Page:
Live From New York, It’s HD
NBC adds high-def to its late-night lineup
By Ken Kerschbaumer -- Broadcasting & Cable, 1/9/2005 7:00:00 PM
In April, NBC will begin moving its entire late-night lineup to HD. Late Night With Conan O’Brien steps up that month, and Saturday Night Live and Last Call With Carson Daly join in the fall.
“We hit the ground running with The Tonight Show With Jay Leno in high-def a few years back, and we’ve been watching the technology and consumer interest develop,” says Richard Westcott, NBC vice president of digital media productions.
The slow conversion of late-night programming to HD isn’t unique to NBC. The Tonight Show made the move thanks, in part, to a great deal from Sony on HD cameras and gear.
“The Tonight Show had a production team that worked to understand the differences in producing a high-def show and made sacrifices, including broadcasting nearly two months from a truck,” says Jim Powell, NBC vice president of entertainment production operations.
CBS has faced similar hurdles in moving Late Show With David Letterman to HD; there is no simple way to make the upgrade in the Ed Sullivan Theater. It will require either a long hiatus or producing the program from trucks on the street. The former isn’t going to happen, and the latter would be tricky.
NBC’s measured approach is a matter of timing. All its late-night programs are currently shot on standard-definition tape. Although they could have moved to HD tape years ago (The Tonight Show is shot on Sony HDCam tape), the network believed it would be a waste of capital and energy. Eventually, NBC would switch to tapeless production in HD.
Now that technology is finally ready for deployment, says Westcott. “We just didn’t want to turn around and rebuild the environment to go tapeless,” he says of the multimillion-dollar project.
All shows will be shot using Sony HD cameras and mixed with a Sony HD production switcher. Isolated camera feeds and the main program feed will be recorded directly to an Avid Unity HD video server. The Avid Unity used for Conan has 11 TB (terabytes) for about 80 hours storage, employing the Avid DNxHD 145 compression at 145 Mbps.
The advantage, according to Westcott, is that the promo department and the show’s respective production teams will be able to access footage simultaneously by pulling it off the server, something that wasn’t possible in the past. Tapes that needed to be dubbed or transported then were done by hand.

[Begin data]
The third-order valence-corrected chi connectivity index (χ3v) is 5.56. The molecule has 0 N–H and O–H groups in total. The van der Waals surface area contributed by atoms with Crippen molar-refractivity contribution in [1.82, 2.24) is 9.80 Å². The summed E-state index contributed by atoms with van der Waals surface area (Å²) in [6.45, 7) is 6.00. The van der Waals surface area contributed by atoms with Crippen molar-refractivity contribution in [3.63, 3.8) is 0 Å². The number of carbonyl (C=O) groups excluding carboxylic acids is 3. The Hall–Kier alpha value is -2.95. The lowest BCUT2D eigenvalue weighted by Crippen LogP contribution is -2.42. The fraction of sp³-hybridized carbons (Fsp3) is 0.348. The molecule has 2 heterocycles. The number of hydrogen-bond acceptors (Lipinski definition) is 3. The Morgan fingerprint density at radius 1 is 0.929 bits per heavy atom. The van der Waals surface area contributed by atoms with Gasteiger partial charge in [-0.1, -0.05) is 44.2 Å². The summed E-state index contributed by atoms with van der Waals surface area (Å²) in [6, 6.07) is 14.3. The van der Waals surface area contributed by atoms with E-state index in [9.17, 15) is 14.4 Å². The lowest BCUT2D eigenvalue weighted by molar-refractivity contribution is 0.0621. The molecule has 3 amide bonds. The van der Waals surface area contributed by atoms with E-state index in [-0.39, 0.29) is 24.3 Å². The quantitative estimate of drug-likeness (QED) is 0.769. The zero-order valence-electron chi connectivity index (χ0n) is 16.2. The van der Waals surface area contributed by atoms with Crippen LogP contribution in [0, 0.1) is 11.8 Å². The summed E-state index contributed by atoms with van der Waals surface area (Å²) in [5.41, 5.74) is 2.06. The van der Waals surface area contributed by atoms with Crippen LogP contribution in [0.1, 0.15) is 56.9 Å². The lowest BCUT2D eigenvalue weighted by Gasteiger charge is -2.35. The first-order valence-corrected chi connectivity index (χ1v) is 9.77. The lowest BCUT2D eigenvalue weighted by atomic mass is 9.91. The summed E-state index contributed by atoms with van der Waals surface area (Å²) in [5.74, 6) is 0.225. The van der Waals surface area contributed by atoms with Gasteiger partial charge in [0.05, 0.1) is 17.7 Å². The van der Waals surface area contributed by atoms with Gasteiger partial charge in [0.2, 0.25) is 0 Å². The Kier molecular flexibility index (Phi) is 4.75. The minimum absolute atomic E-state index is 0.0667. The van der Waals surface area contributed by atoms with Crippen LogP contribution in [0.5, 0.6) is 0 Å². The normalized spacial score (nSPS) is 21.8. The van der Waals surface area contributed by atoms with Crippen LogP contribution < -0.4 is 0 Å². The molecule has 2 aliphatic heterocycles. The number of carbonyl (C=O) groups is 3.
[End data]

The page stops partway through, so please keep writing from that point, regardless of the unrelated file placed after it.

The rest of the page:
Late-night shows will also move to HD nonlinear editing, thanks to six Avid Nitris HD editors. Three will be used for Late Night and three for SNL and Last Call. (Both Last Call and SNL are shot in Studio 8H.)
“What attracted us to Nitris is that we already have 10 such systems in place for SD work in our graphics department,” says Westcott. Those systems, secured since August, gave staffers a chance to get up to speed in operating them. This is a plus for NBC because finding operators versed in the Nitris system is a challenge.
Nitris uses a tree-type menu, something that can initially appear to be complex but actually makes it easier to create the different layers needed for compositing work.
A Few Drawbacks
Working in high-def does have its drawbacks. Although today’s HD video requires much more data than SD, it takes twice as long for the editing and graphics systems to render any cuts or graphics—even longer if the project is unduly complex.
But those slight headaches don’t bother Westcott, who sees only the positives.
“Overall, [going tapeless] gives us more efficiency and the capacity to do more,” he says. “Producers have more time to apply their art. They can get started later and take the time to improve things.” In practical terms, it allows them to quickly recut a segment, add new graphics or fix any other problems.
The most interesting aspect of NBC’s move to HD resolution, however, is how the widescreen feature will impact SNL.
“This will cause a huge change in the way they design sets and do wardrobe,” says Frank Accarrino, VP for news, entertainment and facilities. “SNL’s studio is crammed with sets, and many of them are very narrow. That isn’t conducive to widescreen production. There will be some challenges, but the set designers will be able to do it.”
In fact, tests are already under way. And whatever technical or design changes have to be made, Westcott is confident viewer reaction will be strong.
“When people get an HD set, they’ll watch goats feeding over their favorite show if it’s in HD,” Westcott says. “HD is the ultimate killer app, and no one could have predicted that going to HD would be so attractive.”
Industry professionals predicted that moving from analog to digital was the big leap and that regular viewers would not notice the difference between SD digital and HD digital. But Westcott says they were wrong. “People see it, and they’re attracted to it.”
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